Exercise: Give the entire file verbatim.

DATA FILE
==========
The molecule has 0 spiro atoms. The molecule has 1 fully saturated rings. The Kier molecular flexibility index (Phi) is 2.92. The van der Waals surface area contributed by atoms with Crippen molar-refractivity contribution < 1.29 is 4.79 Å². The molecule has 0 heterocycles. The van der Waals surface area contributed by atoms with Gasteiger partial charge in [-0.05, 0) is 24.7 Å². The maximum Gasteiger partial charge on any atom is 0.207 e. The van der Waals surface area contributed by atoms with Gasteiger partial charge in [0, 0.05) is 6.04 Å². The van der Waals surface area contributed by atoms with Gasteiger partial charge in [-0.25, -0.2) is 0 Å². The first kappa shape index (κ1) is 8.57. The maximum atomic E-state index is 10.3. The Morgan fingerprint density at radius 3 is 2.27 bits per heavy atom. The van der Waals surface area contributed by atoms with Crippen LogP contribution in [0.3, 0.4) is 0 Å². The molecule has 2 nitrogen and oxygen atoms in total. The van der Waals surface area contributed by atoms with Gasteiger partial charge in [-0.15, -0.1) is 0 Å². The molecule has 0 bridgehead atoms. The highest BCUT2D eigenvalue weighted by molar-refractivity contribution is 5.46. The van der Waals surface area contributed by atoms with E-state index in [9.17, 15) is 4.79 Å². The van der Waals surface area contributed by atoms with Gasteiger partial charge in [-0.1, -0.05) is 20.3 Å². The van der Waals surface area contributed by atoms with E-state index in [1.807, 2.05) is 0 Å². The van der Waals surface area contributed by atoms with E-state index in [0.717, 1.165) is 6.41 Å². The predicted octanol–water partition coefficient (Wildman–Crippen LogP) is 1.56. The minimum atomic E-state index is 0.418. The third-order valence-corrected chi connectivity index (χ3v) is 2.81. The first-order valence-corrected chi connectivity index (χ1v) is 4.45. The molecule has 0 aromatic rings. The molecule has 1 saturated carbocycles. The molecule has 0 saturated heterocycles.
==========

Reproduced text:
The molecule has 0 spiro atoms. The molecule has 1 fully saturated rings. The Kier molecular flexibility index (Phi) is 2.92. The van der Waals surface area contributed by atoms with Crippen molar-refractivity contribution < 1.29 is 4.79 Å². The molecule has 0 heterocycles. The van der Waals surface area contributed by atoms with Gasteiger partial charge in [-0.05, 0) is 24.7 Å². The maximum Gasteiger partial charge on any atom is 0.207 e. The van der Waals surface area contributed by atoms with Gasteiger partial charge in [0, 0.05) is 6.04 Å². The van der Waals surface area contributed by atoms with Gasteiger partial charge in [-0.25, -0.2) is 0 Å². The first kappa shape index (κ1) is 8.57. The maximum atomic E-state index is 10.3. The Morgan fingerprint density at radius 3 is 2.27 bits per heavy atom. The van der Waals surface area contributed by atoms with Crippen LogP contribution in [0.3, 0.4) is 0 Å². The molecule has 2 nitrogen and oxygen atoms in total. The van der Waals surface area contributed by atoms with Gasteiger partial charge in [-0.15, -0.1) is 0 Å². The molecule has 0 bridgehead atoms. The highest BCUT2D eigenvalue weighted by molar-refractivity contribution is 5.46. The van der Waals surface area contributed by atoms with E-state index in [9.17, 15) is 4.79 Å². The van der Waals surface area contributed by atoms with Gasteiger partial charge in [-0.1, -0.05) is 20.3 Å². The van der Waals surface area contributed by atoms with E-state index in [1.807, 2.05) is 0 Å². The van der Waals surface area contributed by atoms with E-state index in [0.717, 1.165) is 6.41 Å². The predicted octanol–water partition coefficient (Wildman–Crippen LogP) is 1.56. The minimum atomic E-state index is 0.418. The third-order valence-corrected chi connectivity index (χ3v) is 2.81. The first-order valence-corrected chi connectivity index (χ1v) is 4.45. The molecule has 0 aromatic rings. The molecule has 1 saturated carbocycles. The molecule has 0 saturated heterocycles.